The Girl on the Bridge (AU - M)

In a word: Confronting

Jazz Thornton The Girl On The Bridge 

Jazz Thornton in the documentary 'The Girl on the Bridge'.

It was always going to be a risky project. Twenty-five-year-old New Zealand film-maker Jazz Thornton, the co-founder of mental health charity, Voices of Hope, wanted to create a series of videos for the internet which told the story of her friend Jess, who took her own life five years ago.

The making of the five part series, called Jessica's Tree, involved much mental and emotional wrestling as Jazz, herself a survivor of childhood abuse who had made some 14 attempts on her own life in the past, attempted to tell Jess' story without sensationalising or minimalising it in such a way that it could speak to those going through similar struggles.

"[The Girl on the Bridge] powerfully documents what drove Jazz to the task of making the series and the struggles she went through in trying to do justice to her friend's story, to tell one of the many stories 'behind the statistics'. All with the aim of - in words she repeats throughout the documentary - helping people struggling with mental health issues to 'stop surviving and start fighting'."

The series was eventually released to critical acclaim and went on to garner a swag of awards nationally and internationally.

This film, The Girl on the Bridge, charts the story of the making of the series and provides a behind-the-scenes look at the issues Jazz and the production team who supported her faced as they worked on the project.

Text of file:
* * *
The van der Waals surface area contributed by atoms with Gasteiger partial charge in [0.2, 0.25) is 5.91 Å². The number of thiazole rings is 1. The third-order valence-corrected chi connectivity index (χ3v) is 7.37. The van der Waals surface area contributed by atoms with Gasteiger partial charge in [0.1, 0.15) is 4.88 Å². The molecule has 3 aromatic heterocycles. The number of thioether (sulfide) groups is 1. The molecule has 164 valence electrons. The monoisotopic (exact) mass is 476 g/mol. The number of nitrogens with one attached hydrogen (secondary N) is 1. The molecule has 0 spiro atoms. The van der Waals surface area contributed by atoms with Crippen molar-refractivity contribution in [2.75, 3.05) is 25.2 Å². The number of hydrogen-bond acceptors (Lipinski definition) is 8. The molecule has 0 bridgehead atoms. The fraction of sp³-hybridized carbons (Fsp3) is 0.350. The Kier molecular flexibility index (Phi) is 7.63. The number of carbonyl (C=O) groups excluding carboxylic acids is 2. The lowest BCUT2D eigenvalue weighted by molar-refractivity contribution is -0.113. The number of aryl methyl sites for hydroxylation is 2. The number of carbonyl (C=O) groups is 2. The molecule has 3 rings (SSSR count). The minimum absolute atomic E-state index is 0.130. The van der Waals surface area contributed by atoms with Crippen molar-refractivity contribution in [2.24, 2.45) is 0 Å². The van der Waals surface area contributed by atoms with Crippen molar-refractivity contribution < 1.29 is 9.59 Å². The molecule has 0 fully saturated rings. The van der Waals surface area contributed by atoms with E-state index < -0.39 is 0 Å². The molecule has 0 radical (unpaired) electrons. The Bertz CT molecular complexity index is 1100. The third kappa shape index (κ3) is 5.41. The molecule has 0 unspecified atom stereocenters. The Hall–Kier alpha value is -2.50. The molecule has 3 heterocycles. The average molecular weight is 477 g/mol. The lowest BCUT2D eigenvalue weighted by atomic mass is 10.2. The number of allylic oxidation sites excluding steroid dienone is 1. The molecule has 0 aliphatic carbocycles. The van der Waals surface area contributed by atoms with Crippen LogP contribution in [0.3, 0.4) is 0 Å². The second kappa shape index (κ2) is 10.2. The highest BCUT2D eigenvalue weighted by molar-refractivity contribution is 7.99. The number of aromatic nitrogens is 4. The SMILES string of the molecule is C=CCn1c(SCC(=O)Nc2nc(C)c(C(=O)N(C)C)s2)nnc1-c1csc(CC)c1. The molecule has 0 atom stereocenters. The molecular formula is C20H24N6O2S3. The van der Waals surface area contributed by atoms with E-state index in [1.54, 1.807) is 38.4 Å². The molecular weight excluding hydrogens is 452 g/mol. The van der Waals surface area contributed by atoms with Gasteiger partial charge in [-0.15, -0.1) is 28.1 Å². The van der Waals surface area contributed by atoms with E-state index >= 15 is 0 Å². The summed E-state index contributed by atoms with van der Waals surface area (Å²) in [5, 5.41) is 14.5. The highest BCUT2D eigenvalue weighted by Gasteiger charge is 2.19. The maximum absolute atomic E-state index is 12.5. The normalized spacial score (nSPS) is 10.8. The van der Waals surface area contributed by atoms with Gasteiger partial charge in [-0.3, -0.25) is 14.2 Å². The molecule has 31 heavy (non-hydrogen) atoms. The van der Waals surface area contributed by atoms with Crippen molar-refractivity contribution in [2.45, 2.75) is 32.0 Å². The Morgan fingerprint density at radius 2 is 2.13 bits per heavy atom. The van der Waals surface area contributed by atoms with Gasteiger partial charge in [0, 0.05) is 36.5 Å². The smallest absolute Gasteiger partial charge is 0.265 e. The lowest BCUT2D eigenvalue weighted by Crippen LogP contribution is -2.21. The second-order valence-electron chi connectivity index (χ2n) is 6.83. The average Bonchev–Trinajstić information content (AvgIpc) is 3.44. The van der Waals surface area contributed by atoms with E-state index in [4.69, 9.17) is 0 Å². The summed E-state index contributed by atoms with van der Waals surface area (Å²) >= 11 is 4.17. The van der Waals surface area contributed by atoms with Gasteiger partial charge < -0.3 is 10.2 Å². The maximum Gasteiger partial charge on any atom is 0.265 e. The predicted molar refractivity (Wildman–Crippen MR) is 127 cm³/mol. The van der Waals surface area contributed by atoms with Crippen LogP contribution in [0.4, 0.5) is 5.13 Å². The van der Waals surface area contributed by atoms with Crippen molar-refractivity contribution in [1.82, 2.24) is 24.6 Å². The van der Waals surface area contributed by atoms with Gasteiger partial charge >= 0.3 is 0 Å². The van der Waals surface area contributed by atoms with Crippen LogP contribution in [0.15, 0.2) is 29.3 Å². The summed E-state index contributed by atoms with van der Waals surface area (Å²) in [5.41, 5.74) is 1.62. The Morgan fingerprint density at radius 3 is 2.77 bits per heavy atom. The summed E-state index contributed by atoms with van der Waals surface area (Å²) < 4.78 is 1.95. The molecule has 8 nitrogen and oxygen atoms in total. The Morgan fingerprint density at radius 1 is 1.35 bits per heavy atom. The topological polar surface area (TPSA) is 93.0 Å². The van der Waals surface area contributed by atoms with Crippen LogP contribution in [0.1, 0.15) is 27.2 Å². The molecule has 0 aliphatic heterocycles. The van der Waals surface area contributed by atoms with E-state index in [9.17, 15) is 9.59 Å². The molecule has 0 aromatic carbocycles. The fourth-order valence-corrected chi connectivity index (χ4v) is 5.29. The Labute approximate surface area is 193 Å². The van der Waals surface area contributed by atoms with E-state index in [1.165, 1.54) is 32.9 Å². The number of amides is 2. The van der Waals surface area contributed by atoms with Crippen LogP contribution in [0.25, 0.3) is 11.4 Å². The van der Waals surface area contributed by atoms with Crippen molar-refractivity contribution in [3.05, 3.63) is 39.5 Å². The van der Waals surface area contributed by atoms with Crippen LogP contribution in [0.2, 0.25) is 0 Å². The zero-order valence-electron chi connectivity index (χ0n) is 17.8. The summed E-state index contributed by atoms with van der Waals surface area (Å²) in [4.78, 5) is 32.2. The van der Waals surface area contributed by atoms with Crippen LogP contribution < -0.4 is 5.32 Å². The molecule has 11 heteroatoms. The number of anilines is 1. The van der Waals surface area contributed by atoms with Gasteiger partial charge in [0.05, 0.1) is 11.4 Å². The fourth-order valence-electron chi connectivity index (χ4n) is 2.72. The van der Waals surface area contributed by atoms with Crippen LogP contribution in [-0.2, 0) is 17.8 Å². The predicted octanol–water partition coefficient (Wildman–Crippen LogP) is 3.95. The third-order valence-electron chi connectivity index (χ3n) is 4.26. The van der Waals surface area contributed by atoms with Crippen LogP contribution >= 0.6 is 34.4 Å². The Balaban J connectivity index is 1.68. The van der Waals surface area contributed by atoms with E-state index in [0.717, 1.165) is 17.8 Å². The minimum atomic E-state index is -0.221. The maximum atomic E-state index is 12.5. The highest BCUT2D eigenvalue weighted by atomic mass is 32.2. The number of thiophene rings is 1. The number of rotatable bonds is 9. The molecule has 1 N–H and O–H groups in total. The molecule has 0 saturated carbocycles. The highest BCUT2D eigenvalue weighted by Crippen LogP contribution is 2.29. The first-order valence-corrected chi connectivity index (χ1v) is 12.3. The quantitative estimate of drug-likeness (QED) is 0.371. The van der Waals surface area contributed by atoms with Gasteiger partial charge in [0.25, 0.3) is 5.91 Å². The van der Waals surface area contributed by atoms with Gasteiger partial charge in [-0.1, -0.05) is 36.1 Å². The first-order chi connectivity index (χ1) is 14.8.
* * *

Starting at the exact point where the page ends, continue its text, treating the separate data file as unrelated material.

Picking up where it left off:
Directed by award-winning New Zealand film-maker Leanne Pooley, The Girl on the Bridge follows Thornton's project from conception to its premiere in front of Jess' family powerfully.

It powerfully documents what drove Jazz to the task of making the series and the struggles she went through in trying to do justice to her friend's story, to tell one of the many stories "behind the statistics". All with the aim of - in words she repeats throughout the documentary - helping people struggling with mental health issues to "stop surviving and start fighting".

The documentary provides an up close view of the struggle to keep people battling mental health issues alive and several times in the documentary, Jazz is interrupted by someone contacting her to report that they're looking to end their life. It also lays bare some of the frustrations people like Jazz can face trying to work with a system that often seems to let them down.

The Girl on the Bridge - and the series Jessica's Tree - shed light on a subject that too many people still shy away from confronting. May its message be heard.

To find out where you can watch 'The Girl on the Bridge', head to www.thegirlonthebridgefilm.com.au.

In Australia, people looking for help or information can call Lifeline on 13 11 14 or the Suicide Call Back Service on 1300 659 467.